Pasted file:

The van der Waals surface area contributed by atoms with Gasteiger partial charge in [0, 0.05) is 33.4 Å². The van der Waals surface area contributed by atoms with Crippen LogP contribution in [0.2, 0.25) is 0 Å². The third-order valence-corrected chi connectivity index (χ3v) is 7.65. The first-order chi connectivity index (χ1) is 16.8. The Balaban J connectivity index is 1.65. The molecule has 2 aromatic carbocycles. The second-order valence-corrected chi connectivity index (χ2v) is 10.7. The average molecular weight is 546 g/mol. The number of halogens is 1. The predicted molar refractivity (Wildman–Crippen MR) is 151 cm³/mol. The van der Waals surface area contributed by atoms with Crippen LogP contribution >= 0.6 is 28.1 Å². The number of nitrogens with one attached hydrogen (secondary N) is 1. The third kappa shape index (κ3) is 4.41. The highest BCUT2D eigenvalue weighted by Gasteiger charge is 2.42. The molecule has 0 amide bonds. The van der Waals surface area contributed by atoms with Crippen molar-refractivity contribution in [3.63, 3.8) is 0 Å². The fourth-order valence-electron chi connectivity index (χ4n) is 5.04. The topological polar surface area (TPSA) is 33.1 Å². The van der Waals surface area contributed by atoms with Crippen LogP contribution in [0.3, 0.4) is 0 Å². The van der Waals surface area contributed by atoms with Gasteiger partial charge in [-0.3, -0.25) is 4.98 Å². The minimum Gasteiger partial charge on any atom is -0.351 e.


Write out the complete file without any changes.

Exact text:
The van der Waals surface area contributed by atoms with Gasteiger partial charge in [0, 0.05) is 33.4 Å². The van der Waals surface area contributed by atoms with Crippen LogP contribution in [0.2, 0.25) is 0 Å². The third-order valence-corrected chi connectivity index (χ3v) is 7.65. The first-order chi connectivity index (χ1) is 16.8. The Balaban J connectivity index is 1.65. The molecule has 2 aromatic carbocycles. The second-order valence-corrected chi connectivity index (χ2v) is 10.7. The average molecular weight is 546 g/mol. The number of halogens is 1. The predicted molar refractivity (Wildman–Crippen MR) is 151 cm³/mol. The van der Waals surface area contributed by atoms with Crippen LogP contribution >= 0.6 is 28.1 Å². The number of nitrogens with one attached hydrogen (secondary N) is 1. The third kappa shape index (κ3) is 4.41. The highest BCUT2D eigenvalue weighted by Gasteiger charge is 2.42. The molecule has 0 amide bonds. The van der Waals surface area contributed by atoms with Crippen molar-refractivity contribution in [3.63, 3.8) is 0 Å². The fourth-order valence-electron chi connectivity index (χ4n) is 5.04. The topological polar surface area (TPSA) is 33.1 Å². The van der Waals surface area contributed by atoms with Crippen LogP contribution in [0.3, 0.4) is 0 Å². The van der Waals surface area contributed by atoms with Gasteiger partial charge in [-0.3, -0.25) is 4.98 Å². The minimum Gasteiger partial charge on any atom is -0.351 e.